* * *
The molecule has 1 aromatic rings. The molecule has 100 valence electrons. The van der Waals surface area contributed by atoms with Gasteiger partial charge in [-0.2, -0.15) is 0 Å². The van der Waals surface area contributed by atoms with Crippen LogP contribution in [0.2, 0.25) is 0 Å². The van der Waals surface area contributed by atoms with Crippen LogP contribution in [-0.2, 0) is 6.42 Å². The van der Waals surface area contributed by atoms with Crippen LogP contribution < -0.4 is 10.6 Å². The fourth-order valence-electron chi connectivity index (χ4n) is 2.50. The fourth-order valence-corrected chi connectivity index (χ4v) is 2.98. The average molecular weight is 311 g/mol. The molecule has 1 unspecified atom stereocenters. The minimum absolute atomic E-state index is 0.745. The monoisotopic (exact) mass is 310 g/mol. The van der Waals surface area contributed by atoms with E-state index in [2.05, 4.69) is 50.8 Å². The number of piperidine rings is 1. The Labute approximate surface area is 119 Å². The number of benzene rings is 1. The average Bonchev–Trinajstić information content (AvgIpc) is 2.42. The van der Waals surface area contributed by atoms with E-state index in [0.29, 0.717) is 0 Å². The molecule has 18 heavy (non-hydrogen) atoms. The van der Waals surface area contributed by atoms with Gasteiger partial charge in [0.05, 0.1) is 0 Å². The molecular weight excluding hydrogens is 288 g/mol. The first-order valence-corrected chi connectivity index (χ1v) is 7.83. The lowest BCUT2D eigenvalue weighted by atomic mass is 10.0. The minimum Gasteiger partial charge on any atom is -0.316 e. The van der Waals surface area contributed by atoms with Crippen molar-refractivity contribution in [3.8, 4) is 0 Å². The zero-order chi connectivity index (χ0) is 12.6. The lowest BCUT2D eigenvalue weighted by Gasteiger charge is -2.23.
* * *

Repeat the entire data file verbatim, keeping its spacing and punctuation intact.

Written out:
The molecule has 1 aromatic rings. The molecule has 100 valence electrons. The van der Waals surface area contributed by atoms with Gasteiger partial charge in [-0.2, -0.15) is 0 Å². The van der Waals surface area contributed by atoms with Crippen LogP contribution in [0.2, 0.25) is 0 Å². The van der Waals surface area contributed by atoms with Crippen LogP contribution in [-0.2, 0) is 6.42 Å². The van der Waals surface area contributed by atoms with Crippen LogP contribution < -0.4 is 10.6 Å². The fourth-order valence-electron chi connectivity index (χ4n) is 2.50. The fourth-order valence-corrected chi connectivity index (χ4v) is 2.98. The average molecular weight is 311 g/mol. The molecule has 1 unspecified atom stereocenters. The minimum absolute atomic E-state index is 0.745. The monoisotopic (exact) mass is 310 g/mol. The van der Waals surface area contributed by atoms with E-state index in [2.05, 4.69) is 50.8 Å². The number of piperidine rings is 1. The Labute approximate surface area is 119 Å². The number of benzene rings is 1. The average Bonchev–Trinajstić information content (AvgIpc) is 2.42. The van der Waals surface area contributed by atoms with E-state index in [0.29, 0.717) is 0 Å². The molecule has 18 heavy (non-hydrogen) atoms. The van der Waals surface area contributed by atoms with Gasteiger partial charge in [0.05, 0.1) is 0 Å². The molecular weight excluding hydrogens is 288 g/mol. The first-order valence-corrected chi connectivity index (χ1v) is 7.83. The lowest BCUT2D eigenvalue weighted by atomic mass is 10.0. The minimum Gasteiger partial charge on any atom is -0.316 e. The van der Waals surface area contributed by atoms with Crippen molar-refractivity contribution in [3.8, 4) is 0 Å². The zero-order chi connectivity index (χ0) is 12.6. The lowest BCUT2D eigenvalue weighted by Gasteiger charge is -2.23.